The output pulse provided to the address counter 336 by the down counter 628 after the four minute interval, causes the address counter 336 to increment the relative address to be read from the PROM 40 by one, thus advancing that instruction stored at relative address "three" (Table 2) for read-out. Referring to the truth table representation of the logical output signal for the relative address "three" instruction, it will be noted that all nine of the control signals appearing at the output function ports of the PROM 40 comprise logical "disable" signals. It will be recalled that a logical "high" signal at the 06 and 07 output ports comprises a "disable" signal to the respectively driven additive injection apparatus, whereas a logical "high" signal appearing at the output ports 08 and 09 would represent an "enabling" output signal. When the "drain" (output port 02) signal appears at a logical "low" level, the counter 614 is enabled while the counter 616 is disabled by the memory command transmitted by the conductor 18.2. The logical "low" drain signal also deactivates the triac 504 to de-energize the drain motor 506 (FIG. 4), thus opening the drain to the laundry tub. The counter 614 will provide toggle input pulses to the down counter 628 at five second intervals. Referring to Table 2, it will be noted that at relative address "three", the "time" input signal preset into the down counter 628 corresponds to a binary eight count. It will also be noted that the down counter 628 is reset each time a toggle input pulse is provided to the six-bit binary counter 336. Since the input toggle pulses to the down counter 628 from the counter 614 occur at five second intervals and since the count preset into the down counter 628 is a binary eight count, the down counter 628 will generate an output toggle pulse to the address counter 336 following a 40 second interval -- corresponding to the "drain" step or operation of the Table 1 sequence of steps for execution of the laundry machine cycle "E1." Upon receipt of the toggle input pulse from the down counter 628, the address counter 336 will advance the six-bit lower address input signal to the PROM 40 to effect a read operation of that memory instruction located at relative address "four."

The variation output code for the relative address "four" instruction is coincident with the preselected E1 variation code, which once again disables the AND gate 636, and enables a read-out of the relative address "four" instruction for the full duration of the four-bit "encoded" signal. Referring to Table 2, the "time" output signal comprises 0 1 0 0 T1 T2 T3 T4) which corresponds to a binary "two" count which is preset into the down counter 628. The drain output signal (output port 02) is at a logical "high" level which effects a closing of the laundry tub drain, and also provides an "enable" input signal to the divide-by-thirty counter 616, while disabling the divide-by-five counter 614. Accordingly, the down counter 628 is toggled at 30 second intervals by the counter 616. The combination of the 30 second toggle intervals and the binary two count preset into the down counter 628 causes the down counter 628 to generate an output toggle pulse to the binary address counter 336 after a one minute time increment. Referring to Table 2, the hot water fill command (output port 03) appears at a logical high, and the output port 05 signal appears at a logical "low" which combine to represent a hot water fill of the laundry tub to the higher predetermined liquid level, sensed by the high level pressure switch 536 (FIG. 4). As was discussed previously, the timer circuits will be disabled during the hot water fill portion of the cycle by the disable signal applied to the second input terminal 608b of the AND gate 608 from the output decode/control and recycle curcuits 50. Immediately following the hot water fill step to the relatively higher liquid level, the timing circuits are re-enabled, causing the down counter 628 to begin sequencing through its preset binary two count. This portion of execution of the laundry machine cycle E1 corresponds to the third line "rinse" condition of Table 1. Following the one minute rinse step, the address counter 336 advances the input address signal for read-out of the memory instruction appearing at relative address location "five."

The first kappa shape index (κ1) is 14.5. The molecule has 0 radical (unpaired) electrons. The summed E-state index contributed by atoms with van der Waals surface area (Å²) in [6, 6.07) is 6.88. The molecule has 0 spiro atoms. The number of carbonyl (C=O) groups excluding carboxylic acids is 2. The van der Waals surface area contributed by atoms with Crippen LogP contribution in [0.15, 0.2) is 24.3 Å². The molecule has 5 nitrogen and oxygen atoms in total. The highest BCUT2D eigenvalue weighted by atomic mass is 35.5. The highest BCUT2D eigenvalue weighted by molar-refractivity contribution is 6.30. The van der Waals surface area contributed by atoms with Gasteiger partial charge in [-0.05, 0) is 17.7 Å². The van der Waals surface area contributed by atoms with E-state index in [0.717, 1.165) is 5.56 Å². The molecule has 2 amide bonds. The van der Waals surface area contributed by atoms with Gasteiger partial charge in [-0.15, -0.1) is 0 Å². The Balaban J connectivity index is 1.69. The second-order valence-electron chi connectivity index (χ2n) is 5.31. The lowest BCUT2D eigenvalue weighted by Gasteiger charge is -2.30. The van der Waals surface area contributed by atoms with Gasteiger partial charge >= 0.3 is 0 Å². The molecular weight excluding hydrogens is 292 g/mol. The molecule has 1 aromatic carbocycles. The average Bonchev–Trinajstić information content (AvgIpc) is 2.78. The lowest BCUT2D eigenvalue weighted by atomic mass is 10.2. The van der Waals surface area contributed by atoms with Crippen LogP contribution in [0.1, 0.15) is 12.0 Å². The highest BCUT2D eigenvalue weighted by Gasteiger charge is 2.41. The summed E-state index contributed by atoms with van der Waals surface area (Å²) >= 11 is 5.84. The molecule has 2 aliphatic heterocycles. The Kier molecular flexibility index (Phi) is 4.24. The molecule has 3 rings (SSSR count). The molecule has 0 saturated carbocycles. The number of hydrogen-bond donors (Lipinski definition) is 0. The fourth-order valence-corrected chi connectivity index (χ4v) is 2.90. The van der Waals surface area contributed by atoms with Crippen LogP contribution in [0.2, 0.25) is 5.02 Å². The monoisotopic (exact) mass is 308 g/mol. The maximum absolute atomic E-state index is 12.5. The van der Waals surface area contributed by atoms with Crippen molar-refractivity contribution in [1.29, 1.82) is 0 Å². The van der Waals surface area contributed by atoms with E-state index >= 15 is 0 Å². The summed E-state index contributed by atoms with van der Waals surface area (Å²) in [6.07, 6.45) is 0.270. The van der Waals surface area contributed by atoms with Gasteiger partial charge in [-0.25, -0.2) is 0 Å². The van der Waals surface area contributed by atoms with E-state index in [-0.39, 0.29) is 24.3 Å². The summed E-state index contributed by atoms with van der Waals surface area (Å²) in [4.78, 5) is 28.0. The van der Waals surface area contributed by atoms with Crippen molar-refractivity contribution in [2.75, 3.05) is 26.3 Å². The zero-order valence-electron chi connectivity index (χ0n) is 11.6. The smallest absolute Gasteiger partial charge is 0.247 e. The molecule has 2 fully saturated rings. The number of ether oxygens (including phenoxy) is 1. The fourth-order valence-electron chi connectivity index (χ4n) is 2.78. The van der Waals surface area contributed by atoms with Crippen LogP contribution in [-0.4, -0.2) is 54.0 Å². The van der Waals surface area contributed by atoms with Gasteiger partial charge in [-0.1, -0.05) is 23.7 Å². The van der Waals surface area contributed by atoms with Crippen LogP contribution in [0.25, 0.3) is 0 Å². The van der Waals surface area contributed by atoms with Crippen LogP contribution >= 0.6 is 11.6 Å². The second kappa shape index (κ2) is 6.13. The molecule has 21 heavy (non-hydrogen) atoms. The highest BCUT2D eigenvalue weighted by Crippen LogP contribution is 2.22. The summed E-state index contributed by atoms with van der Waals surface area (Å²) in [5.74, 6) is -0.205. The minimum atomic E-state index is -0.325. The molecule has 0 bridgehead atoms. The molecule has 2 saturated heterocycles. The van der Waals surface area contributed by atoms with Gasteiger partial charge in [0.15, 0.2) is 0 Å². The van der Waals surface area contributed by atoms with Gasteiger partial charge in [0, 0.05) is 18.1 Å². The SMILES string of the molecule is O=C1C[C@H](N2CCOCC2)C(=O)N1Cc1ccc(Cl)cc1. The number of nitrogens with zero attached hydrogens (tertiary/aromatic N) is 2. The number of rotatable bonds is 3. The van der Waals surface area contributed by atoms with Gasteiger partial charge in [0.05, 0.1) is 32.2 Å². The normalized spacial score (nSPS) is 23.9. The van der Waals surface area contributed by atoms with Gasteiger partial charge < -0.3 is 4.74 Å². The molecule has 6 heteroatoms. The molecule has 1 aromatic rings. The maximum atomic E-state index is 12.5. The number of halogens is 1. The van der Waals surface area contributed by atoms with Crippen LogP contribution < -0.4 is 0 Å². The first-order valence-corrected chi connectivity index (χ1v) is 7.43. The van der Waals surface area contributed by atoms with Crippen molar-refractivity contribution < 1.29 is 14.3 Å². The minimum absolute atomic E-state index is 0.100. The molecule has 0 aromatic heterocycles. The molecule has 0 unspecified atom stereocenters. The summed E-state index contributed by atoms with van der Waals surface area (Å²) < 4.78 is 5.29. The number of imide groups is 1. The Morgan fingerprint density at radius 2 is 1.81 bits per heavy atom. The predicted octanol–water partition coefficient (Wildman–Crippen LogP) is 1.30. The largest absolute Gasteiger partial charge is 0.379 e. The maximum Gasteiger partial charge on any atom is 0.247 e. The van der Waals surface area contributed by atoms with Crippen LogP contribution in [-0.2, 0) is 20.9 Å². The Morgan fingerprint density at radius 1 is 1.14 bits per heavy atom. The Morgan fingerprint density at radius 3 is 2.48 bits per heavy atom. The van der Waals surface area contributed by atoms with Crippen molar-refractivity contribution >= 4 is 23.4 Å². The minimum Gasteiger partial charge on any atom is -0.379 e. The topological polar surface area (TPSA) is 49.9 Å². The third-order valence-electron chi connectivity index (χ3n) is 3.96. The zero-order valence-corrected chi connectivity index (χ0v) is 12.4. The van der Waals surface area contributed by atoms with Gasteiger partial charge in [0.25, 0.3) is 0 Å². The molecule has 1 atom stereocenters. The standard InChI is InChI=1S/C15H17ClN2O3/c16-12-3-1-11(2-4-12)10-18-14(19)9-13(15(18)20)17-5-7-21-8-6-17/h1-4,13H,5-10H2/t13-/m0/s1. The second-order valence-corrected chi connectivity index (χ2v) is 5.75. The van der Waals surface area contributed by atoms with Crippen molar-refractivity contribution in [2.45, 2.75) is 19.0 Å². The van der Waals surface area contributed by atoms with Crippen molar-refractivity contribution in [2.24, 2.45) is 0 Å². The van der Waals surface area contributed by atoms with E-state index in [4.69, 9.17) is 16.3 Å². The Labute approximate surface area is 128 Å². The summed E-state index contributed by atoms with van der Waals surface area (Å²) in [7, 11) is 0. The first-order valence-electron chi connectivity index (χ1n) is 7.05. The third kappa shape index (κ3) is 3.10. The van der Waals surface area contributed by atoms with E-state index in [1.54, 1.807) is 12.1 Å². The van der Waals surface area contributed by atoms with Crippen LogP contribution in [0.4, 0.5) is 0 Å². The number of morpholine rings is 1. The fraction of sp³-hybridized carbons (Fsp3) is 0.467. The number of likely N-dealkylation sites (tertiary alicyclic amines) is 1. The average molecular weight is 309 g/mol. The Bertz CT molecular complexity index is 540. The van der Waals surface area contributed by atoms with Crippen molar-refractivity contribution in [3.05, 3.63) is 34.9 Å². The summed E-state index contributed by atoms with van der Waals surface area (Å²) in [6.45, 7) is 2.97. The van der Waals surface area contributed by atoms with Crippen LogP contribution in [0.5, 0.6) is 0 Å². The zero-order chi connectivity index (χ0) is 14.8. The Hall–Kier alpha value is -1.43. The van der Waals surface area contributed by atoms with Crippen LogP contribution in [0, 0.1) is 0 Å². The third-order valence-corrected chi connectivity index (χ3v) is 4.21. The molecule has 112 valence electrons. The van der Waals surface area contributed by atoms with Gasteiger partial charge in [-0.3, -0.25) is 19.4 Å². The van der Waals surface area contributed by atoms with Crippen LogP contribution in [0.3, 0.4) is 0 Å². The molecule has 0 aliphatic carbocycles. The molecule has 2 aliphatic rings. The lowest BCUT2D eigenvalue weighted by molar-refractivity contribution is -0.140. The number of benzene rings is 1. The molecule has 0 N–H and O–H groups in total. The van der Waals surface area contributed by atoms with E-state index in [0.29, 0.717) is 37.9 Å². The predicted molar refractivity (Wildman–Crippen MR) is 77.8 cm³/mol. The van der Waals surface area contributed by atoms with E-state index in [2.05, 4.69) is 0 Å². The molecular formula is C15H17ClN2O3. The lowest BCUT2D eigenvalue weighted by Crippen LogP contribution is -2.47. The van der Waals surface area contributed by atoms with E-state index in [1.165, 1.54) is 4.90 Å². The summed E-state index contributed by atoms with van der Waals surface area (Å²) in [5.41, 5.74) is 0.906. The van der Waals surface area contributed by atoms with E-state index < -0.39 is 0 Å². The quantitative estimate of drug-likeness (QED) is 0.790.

The variation code of relative address "five" is also coincident with the preselected E1 variation code, causing a complete execution of those instructions reflected by the truth table of Table 2. The output commands contained within the 16-bit instruction at relative address "five" correspond to a 40 second drain step or operation, identical to that previously described with respect to execution of the instruction at relative address location "three."